The Future of Insurance Marketing
JIF 2020 Crystal Ball—What Does the Future Hold for the Insurance Industry?
A 21st Century Workforce That Reflects the Communities We Serve
A Conversation with Economist Dr. Glenn Hubbard on Business and the Economy
For a full agenda click here. Check out this video for an overview of the conference. Interested in attending next year’s conference? Contact us at firstname.lastname@example.org.
Each year the American Tort Reform Association (ATRA) publishes a list of “Judicial Hellholes” — places where ATRA says laws and court procedures are applied in an “unfair and unbalanced” way in civil cases, usually to the disadvantage of defendants.
Since the issue of social inflation has been trending in recent months, it’s no surprise that the mention of ATRA’s report in our Daily newsletter garnered an unprecedented number of clicks.
Florida — a former number one Judicial Hellhole — doesn’t even make the cut this year.
“Florida took great strides toward improving its legal climate in 2019,” ATRA says “Although there is much work to be done, the election of Governor Ron DeSantis (R) has heralded a sea change in Florida’s legal landscape, beginning with the appointment of several new Florida Supreme Court justices. This new court is deferential to legislative efforts to stop lawsuit abuse and poised to correct the course set by the prior activist court.”
DeSantis in 2019 also signed into law a measure aimed at curbing assignment of benefits (AOB) litigation in the state. AOB is a standard insurance practice and an efficient, customer-friendly way to settle claims. As a convenience, a policyholder lets a third party – say, an auto glass repair company – directly bill the insurer. In Florida, however, legislative wrinkles have spawned a state of affairs in which legal fees can dwarf actual damages paid to the policyholder – sometimes tens of thousands of dollars for a single low-damage claim.
The measure DeSantis signed puts new requirements on contractors and lets insurers offer policies with limited AOB rights, or none at all. But it excludes auto glass repairs. The number of auto glass AOB lawsuits statewide in 2013 was over 3,800; by 2017, that number had grown to more than 20,000.
This year, the Philadelphia Court of Common Pleas took over the top spot for 2019. It is one of the preferred jurisdictions for asbestos litigation and home to an $8 billion product liability verdict. California, New York City, Louisiana, and St. Louis all rank in the top five.
Some of the trends noted in the ATRA report include:
the trial bar’s push to use public nuisance law to shift costs associated with public crises to businesses;
lead paint and climate change litigation;
the opioid and vaping crisis; and
new rights of action against employers.
Three Illinois counties – Cook, Madison, and St. Clair – made the list. Antonio M. Romanucci, president of the Illinois Trial Lawyers Association, called the ATRA report misleading. “The deceptively titled ‘Hellholes’ report is part of [ATRA’s] ongoing campaign to deny access to the court system that our tax dollars fund,” Romanucci told Illinois Radio Network. “ATRA’s annual publicity stunt demeans the U.S. Constitution and attacks citizens’ Seventh Amendment right to trial by jury.”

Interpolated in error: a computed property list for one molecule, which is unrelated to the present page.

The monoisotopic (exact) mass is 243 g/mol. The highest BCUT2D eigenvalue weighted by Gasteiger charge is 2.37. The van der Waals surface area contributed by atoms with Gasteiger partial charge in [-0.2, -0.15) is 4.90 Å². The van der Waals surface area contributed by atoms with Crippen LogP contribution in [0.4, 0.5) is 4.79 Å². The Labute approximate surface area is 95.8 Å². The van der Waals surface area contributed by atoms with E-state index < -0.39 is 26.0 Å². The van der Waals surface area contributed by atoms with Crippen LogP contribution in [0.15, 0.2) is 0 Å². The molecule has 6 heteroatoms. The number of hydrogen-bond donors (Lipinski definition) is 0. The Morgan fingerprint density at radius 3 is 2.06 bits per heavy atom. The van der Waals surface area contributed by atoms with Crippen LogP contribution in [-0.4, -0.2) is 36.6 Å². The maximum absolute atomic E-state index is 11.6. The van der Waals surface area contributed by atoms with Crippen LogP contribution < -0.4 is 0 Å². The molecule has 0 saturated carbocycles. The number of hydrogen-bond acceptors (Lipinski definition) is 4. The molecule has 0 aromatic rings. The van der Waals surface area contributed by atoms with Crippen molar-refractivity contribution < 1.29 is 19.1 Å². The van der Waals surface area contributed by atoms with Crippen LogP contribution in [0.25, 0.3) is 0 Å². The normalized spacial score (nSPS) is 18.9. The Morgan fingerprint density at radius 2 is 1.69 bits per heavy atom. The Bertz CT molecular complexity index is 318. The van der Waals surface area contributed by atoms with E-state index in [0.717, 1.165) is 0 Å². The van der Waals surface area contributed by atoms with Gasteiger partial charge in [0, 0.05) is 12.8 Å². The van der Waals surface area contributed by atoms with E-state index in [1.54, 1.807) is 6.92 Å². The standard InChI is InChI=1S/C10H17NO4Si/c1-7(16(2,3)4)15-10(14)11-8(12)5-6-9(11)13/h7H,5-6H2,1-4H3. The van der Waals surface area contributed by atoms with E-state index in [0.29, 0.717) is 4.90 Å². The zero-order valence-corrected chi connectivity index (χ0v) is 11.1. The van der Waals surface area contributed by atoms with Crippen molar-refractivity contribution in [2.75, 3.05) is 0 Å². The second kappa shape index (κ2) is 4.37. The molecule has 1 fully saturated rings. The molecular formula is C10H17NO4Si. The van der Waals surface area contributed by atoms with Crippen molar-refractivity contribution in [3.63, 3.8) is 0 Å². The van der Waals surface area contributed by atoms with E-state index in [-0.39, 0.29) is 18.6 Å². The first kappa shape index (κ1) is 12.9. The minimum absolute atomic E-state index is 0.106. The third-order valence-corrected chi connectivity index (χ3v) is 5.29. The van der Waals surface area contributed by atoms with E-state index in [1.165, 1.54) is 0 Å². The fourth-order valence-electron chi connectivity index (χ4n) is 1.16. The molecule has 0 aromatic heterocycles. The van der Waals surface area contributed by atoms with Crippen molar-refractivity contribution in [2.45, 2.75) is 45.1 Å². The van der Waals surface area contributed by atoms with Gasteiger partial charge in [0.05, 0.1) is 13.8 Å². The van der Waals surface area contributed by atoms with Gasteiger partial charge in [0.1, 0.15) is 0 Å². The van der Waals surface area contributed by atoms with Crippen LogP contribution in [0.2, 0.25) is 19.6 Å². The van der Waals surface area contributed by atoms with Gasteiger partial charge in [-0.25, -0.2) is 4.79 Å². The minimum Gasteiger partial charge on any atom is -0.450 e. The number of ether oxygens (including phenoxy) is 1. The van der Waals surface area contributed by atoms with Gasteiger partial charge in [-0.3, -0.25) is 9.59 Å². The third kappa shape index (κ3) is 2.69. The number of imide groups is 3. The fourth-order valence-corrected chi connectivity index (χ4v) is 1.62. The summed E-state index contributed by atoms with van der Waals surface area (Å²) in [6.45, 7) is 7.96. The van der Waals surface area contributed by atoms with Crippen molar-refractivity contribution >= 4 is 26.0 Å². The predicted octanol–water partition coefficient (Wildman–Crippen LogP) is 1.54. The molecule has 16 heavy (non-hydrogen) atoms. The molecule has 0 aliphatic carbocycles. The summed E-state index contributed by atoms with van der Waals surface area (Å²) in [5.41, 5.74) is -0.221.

Romanucci said the number of civil lawsuits filed in Illinois has been declining since 2010 and was down 47 percent. And medical malpractice cases have dropped 32 percent since 2003.
The annual Focus on 5 survey by the National Council of Compensation Insurance (NCCI) yielded the following issues that are keeping workers comp executives up at night:
Will insurers be able to react quickly enough to preserve rate adequacy if loss costs start to rise after a sustained period of decline?
How does an aging and changing workforce affect industry drivers like claims frequency and severity, along with wage and employment levels?
What does the future hold for medical care costs, given variables like emerging healthcare technology and treatments, issues related to opioids and marijuana in the workplace, and mega-claims associated with seriously ill or injured workers?
Will the gig economy ever grow to the extent that it affects workers comp premium levels? And will insurers develop innovative products to serve that market?
How will rapidly changing workplace technology affect American jobs and the workers comp industry? Can regulation and legislation keep pace?
“It is critically important that we stay on top of the issues affecting our industry,” said Bill Donnell, NCCI president and CEO. “With a better understanding of the concerns of these leaders we can focus on key topics and provide insights that enable more informed decision making across the workers compensation system.”
On Tuesday, December 17, the House approved a package of bills that includes a seven-year reauthorization of the Terrorism Risk Insurance Act (TRIA) and funding for the National Flood Insurance Program until September 30, 2020.
Numerous insurance industry groups applauded the extension of TRIA. The act has been an important support in the effort to supply terrorism insurance through the private market. Since it was enacted, the percentage of companies purchasing terrorism insurance has risen to 80 percent, and the price of coverage has fallen more than 80 percent.
A repeal of Obamacare taxes, including a 2.3 percent excise tax on medical devices, a health insurance industry fee that would have taken effect in 2020, and the 40 percent “Cadillac” excise tax on the most expensive health-insurance plans.
The Setting Every Community Up for Retirement Enhancement (SECURE) Act of 2019, which features provisions that make it easier for smaller employers to join open multiple-employer plans, ease non-discrimination rules for frozen defined benefit plans, and add a safe harbor for selecting lifetime income providers in defined contribution plans.
The bill is expected to pass the Senate and be signed by President Trump before government funding expires on December 20.